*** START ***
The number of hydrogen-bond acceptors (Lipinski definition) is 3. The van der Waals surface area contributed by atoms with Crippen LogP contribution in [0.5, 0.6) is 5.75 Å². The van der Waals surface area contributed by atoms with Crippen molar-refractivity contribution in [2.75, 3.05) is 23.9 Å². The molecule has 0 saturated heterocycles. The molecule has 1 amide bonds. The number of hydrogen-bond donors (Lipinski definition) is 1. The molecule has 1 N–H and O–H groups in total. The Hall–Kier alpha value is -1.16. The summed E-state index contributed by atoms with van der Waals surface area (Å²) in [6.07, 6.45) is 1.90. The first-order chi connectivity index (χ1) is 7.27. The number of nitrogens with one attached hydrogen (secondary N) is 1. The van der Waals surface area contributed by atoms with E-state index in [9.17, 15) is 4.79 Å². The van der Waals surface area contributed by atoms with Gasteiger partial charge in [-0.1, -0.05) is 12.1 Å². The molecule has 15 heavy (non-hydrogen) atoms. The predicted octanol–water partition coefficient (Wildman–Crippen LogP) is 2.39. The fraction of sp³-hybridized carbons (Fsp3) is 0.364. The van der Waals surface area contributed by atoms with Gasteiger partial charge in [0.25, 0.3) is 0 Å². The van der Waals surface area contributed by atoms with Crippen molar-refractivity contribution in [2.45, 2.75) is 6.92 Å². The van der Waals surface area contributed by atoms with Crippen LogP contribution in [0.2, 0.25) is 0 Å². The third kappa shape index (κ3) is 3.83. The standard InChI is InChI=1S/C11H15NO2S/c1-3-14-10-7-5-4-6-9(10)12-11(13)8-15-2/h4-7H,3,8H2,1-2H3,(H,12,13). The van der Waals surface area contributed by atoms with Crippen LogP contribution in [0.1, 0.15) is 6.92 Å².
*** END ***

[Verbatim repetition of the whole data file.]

The number of hydrogen-bond acceptors (Lipinski definition) is 3. The van der Waals surface area contributed by atoms with Crippen LogP contribution in [0.5, 0.6) is 5.75 Å². The van der Waals surface area contributed by atoms with Crippen molar-refractivity contribution in [2.75, 3.05) is 23.9 Å². The molecule has 0 saturated heterocycles. The molecule has 1 amide bonds. The number of hydrogen-bond donors (Lipinski definition) is 1. The molecule has 1 N–H and O–H groups in total. The Hall–Kier alpha value is -1.16. The summed E-state index contributed by atoms with van der Waals surface area (Å²) in [6.07, 6.45) is 1.90. The first-order chi connectivity index (χ1) is 7.27. The number of nitrogens with one attached hydrogen (secondary N) is 1. The van der Waals surface area contributed by atoms with E-state index in [9.17, 15) is 4.79 Å². The van der Waals surface area contributed by atoms with Gasteiger partial charge in [-0.1, -0.05) is 12.1 Å². The molecule has 15 heavy (non-hydrogen) atoms. The predicted octanol–water partition coefficient (Wildman–Crippen LogP) is 2.39. The fraction of sp³-hybridized carbons (Fsp3) is 0.364. The van der Waals surface area contributed by atoms with Gasteiger partial charge in [0.25, 0.3) is 0 Å². The van der Waals surface area contributed by atoms with Crippen molar-refractivity contribution in [2.45, 2.75) is 6.92 Å². The van der Waals surface area contributed by atoms with Crippen LogP contribution in [0.2, 0.25) is 0 Å². The third kappa shape index (κ3) is 3.83. The standard InChI is InChI=1S/C11H15NO2S/c1-3-14-10-7-5-4-6-9(10)12-11(13)8-15-2/h4-7H,3,8H2,1-2H3,(H,12,13). The van der Waals surface area contributed by atoms with Crippen LogP contribution in [0.1, 0.15) is 6.92 Å².